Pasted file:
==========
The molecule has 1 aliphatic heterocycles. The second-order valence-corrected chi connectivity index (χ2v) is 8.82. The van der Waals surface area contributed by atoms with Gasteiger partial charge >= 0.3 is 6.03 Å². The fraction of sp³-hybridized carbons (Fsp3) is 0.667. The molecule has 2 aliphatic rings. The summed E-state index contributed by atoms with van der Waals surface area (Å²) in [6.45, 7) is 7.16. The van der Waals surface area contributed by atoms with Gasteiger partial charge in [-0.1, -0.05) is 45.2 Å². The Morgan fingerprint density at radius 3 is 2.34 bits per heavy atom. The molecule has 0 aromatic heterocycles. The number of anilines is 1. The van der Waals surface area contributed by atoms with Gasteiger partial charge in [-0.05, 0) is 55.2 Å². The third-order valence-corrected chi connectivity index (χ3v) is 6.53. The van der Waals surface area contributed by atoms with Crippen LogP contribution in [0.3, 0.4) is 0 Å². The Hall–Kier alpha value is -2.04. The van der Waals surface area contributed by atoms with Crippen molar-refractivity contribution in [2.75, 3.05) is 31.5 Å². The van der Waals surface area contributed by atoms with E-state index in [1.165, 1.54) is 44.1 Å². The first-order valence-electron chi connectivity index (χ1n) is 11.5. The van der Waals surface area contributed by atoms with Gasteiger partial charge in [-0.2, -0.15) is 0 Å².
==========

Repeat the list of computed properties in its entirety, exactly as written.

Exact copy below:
The molecule has 1 aliphatic heterocycles. The second-order valence-corrected chi connectivity index (χ2v) is 8.82. The van der Waals surface area contributed by atoms with Gasteiger partial charge >= 0.3 is 6.03 Å². The fraction of sp³-hybridized carbons (Fsp3) is 0.667. The molecule has 2 aliphatic rings. The summed E-state index contributed by atoms with van der Waals surface area (Å²) in [6.45, 7) is 7.16. The van der Waals surface area contributed by atoms with Gasteiger partial charge in [-0.1, -0.05) is 45.2 Å². The Morgan fingerprint density at radius 3 is 2.34 bits per heavy atom. The molecule has 0 aromatic heterocycles. The number of anilines is 1. The van der Waals surface area contributed by atoms with Gasteiger partial charge in [-0.05, 0) is 55.2 Å². The third-order valence-corrected chi connectivity index (χ3v) is 6.53. The van der Waals surface area contributed by atoms with Crippen LogP contribution in [0.3, 0.4) is 0 Å². The Hall–Kier alpha value is -2.04. The van der Waals surface area contributed by atoms with Crippen molar-refractivity contribution in [2.75, 3.05) is 31.5 Å². The van der Waals surface area contributed by atoms with E-state index in [1.165, 1.54) is 44.1 Å². The first-order valence-electron chi connectivity index (χ1n) is 11.5. The van der Waals surface area contributed by atoms with Gasteiger partial charge in [-0.2, -0.15) is 0 Å².